As the first festival back after the “it-that-must-not-be-named” saga of the past year or so, there were no real expectations for Latitude, merely questions. What would a festival with 40,000 fans feel like? How would health based entry for each ticket holder work? Most importantly, would Latitude’s infamous pink sheep be making an appearance?
Once through the festival gates though, those questions evaporated. Instead, the sense of abandonment in the air, and the willingness of fans, artists and staff alike, to forget about the traumas of recent times was palpable. With festival goers charging excitedly into the arena, to others having bottles confiscated by discerning security on entry, to stalls selling strange hemp hats that no one ever seems to buy: Latitude’s success came from its normality.
Around the festival site, it was clear artists were just as relieved to be back as the fans. “This feels like an absolute dream” bellowed Wolf Alice’s Theo Ellis. “Thank you so much for being here with us. We love you and this is fucking mega. Let’s ‘av it!” And have it they did. Wolf Alice were a highlight of the weekend – sending their unique style of grunge out into the Suffolk evening to adoring fans of all ages. As their set drew to a close with Ellie Rowsell’s masterful rendition of 'Last Man On Earth', fans swayed, embraced, and sang along. All the classic festival images were there, but this time more poignant.
The atmosphere of the crowd was reassuring with its familial wholesomeness, given Latitude was the government’s torchbearing experiment for large scale gatherings. Latitude has been dubbed the Waitrose of festivals, and it’s a nickname that remains relevant in 2021. Standing in the Barclaycard Lookout Area, which loomed large over the main stage, the view was similar to coming down the wine and cheese aisle in Suffolk’s poshest supermarket. A sea of trilbied heads bobbed along contendedly, beers in hand, while wives in Crew jumpers towed children (and wine) along in trailers.
The view from the tower was panoramic, and gave a good line of sight into the teens moshing to Declan McKenna on the Friday. Surrounding the moshers came the parents, inching forwards with deckchairs – the bravest and most brazen sitting yards from the stage.
At the risk of Latitude becoming too sedate an affair, the organisers nodded to punters’ thirst to dance with some late night disco slots. The likes of Abba After Midnight and Buttoned Down Disco continued the revelry into the early hours of the weekend. Sure, balloons falling from the tent roof at festivals isn’t incredibly original, but that wasn’t what this was about. The laser shows, the tight pressed dance tents and the confetti were antidotes to 2021 malaise.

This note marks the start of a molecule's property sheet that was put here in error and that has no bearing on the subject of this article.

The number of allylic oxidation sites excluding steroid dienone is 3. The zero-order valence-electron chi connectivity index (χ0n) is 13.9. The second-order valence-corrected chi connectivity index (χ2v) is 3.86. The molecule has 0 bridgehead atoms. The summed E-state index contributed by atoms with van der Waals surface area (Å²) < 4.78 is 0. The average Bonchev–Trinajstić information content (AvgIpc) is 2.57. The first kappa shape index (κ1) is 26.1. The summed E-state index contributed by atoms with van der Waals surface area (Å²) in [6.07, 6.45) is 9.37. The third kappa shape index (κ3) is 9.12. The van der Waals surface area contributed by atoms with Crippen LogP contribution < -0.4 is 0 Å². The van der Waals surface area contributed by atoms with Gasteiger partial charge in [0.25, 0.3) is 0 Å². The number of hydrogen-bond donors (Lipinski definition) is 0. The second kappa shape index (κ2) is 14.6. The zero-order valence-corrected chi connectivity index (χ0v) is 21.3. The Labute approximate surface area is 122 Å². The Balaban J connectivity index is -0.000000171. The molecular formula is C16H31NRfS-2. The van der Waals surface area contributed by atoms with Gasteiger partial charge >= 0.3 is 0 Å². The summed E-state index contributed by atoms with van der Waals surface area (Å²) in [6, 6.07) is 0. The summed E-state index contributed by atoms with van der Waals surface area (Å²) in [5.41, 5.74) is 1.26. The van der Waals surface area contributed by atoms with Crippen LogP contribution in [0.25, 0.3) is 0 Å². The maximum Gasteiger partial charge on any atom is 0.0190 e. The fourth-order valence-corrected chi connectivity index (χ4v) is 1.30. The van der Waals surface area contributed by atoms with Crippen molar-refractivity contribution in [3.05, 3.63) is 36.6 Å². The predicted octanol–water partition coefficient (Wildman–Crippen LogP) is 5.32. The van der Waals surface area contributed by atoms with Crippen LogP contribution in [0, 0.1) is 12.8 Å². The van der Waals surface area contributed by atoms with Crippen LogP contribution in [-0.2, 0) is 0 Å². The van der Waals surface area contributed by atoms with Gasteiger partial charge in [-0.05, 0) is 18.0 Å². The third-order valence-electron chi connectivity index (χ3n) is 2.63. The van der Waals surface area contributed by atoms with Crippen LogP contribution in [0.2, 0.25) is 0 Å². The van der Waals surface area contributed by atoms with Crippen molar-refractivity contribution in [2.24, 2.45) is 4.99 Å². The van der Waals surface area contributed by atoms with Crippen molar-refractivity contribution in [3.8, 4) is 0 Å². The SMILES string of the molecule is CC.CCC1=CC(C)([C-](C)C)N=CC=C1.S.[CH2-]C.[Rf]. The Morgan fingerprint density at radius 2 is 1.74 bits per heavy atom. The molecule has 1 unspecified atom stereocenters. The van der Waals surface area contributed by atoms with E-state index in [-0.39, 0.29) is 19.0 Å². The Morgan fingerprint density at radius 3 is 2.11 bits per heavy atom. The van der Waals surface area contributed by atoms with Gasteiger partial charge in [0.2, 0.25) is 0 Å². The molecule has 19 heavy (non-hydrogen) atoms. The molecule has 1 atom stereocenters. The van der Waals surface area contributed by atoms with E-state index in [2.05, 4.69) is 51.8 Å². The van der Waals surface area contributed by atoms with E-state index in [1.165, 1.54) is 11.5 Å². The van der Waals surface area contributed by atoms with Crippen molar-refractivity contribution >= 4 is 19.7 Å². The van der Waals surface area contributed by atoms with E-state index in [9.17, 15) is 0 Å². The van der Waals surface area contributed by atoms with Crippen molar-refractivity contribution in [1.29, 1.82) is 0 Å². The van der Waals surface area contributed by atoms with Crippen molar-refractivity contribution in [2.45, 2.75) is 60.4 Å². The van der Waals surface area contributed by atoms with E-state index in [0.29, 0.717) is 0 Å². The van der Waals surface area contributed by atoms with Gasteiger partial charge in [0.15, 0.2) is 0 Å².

Latitude’s one misstep perhaps was some schedule clashing – with Hot Chip on the BBC Sounds Stage rivalling Wolf Alice on the main stage, it begged the question why we weren’t seeing some bigger dance titans on later in the evening. But too much choice in this day and age was a small price to pay.
However, a true sadness of the weekend did befall Arlo Parks, Fontaines DC and Alfie Templeman, all of whom were forced to pull out due to self-isolation. Covid has brought many stings in the tail – but cancelling slots at such short notice would have hit both fans and artists painfully.
Still, it was evident escapism was the order of the day. With several talks going on over the weekend, we happened to walk into a tent while a lecturer from Liverpool University was speaking on Covid’s impact on the live events sector. Perhaps an interesting set for daytime dozers, but the majority of fans seemed repelled on entry by an instinctiveness to ignore everything pandemic related for the weekend.
As the festival drew to a close with Bombay Bicycle Club’s headline set, it was difficult to trudge back out to the campsite in the knowledge that it was all over. However, attending Latitude for this special occasion made memories sure to last long in the minds of artists and fans alike.
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Words: Sophie Church
Photography: Ben McQuaide
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